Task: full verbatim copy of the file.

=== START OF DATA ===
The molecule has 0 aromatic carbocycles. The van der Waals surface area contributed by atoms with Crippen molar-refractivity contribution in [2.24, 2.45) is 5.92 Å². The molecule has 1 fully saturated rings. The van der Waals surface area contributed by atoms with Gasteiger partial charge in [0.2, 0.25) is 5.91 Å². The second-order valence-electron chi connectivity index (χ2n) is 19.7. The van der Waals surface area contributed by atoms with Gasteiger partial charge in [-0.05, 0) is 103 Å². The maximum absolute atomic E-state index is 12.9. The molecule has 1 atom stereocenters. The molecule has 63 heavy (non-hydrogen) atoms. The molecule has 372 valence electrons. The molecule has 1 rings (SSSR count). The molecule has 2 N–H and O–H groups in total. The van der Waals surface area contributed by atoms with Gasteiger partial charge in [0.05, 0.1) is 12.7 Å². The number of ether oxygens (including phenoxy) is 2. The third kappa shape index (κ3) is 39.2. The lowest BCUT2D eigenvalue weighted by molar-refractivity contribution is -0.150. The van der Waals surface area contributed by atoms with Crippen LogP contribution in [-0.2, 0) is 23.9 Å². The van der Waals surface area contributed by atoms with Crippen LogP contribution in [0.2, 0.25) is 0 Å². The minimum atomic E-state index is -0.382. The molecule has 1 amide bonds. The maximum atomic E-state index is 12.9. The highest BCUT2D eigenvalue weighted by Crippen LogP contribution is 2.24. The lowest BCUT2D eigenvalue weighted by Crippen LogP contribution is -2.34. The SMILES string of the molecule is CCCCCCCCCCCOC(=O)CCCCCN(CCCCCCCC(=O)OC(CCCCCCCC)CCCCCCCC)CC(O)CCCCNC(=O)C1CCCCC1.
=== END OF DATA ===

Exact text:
The molecule has 0 aromatic carbocycles. The van der Waals surface area contributed by atoms with Crippen molar-refractivity contribution in [2.24, 2.45) is 5.92 Å². The molecule has 1 fully saturated rings. The van der Waals surface area contributed by atoms with Gasteiger partial charge in [0.2, 0.25) is 5.91 Å². The second-order valence-electron chi connectivity index (χ2n) is 19.7. The van der Waals surface area contributed by atoms with Gasteiger partial charge in [-0.05, 0) is 103 Å². The maximum absolute atomic E-state index is 12.9. The molecule has 1 atom stereocenters. The molecule has 63 heavy (non-hydrogen) atoms. The molecule has 372 valence electrons. The molecule has 1 rings (SSSR count). The molecule has 2 N–H and O–H groups in total. The van der Waals surface area contributed by atoms with Gasteiger partial charge in [0.05, 0.1) is 12.7 Å². The number of ether oxygens (including phenoxy) is 2. The third kappa shape index (κ3) is 39.2. The lowest BCUT2D eigenvalue weighted by molar-refractivity contribution is -0.150. The van der Waals surface area contributed by atoms with Crippen LogP contribution in [-0.2, 0) is 23.9 Å². The van der Waals surface area contributed by atoms with Crippen LogP contribution in [0.2, 0.25) is 0 Å². The minimum atomic E-state index is -0.382. The molecule has 1 amide bonds. The maximum atomic E-state index is 12.9. The highest BCUT2D eigenvalue weighted by Crippen LogP contribution is 2.24. The lowest BCUT2D eigenvalue weighted by Crippen LogP contribution is -2.34. The SMILES string of the molecule is CCCCCCCCCCCOC(=O)CCCCCN(CCCCCCCC(=O)OC(CCCCCCCC)CCCCCCCC)CC(O)CCCCNC(=O)C1CCCCC1.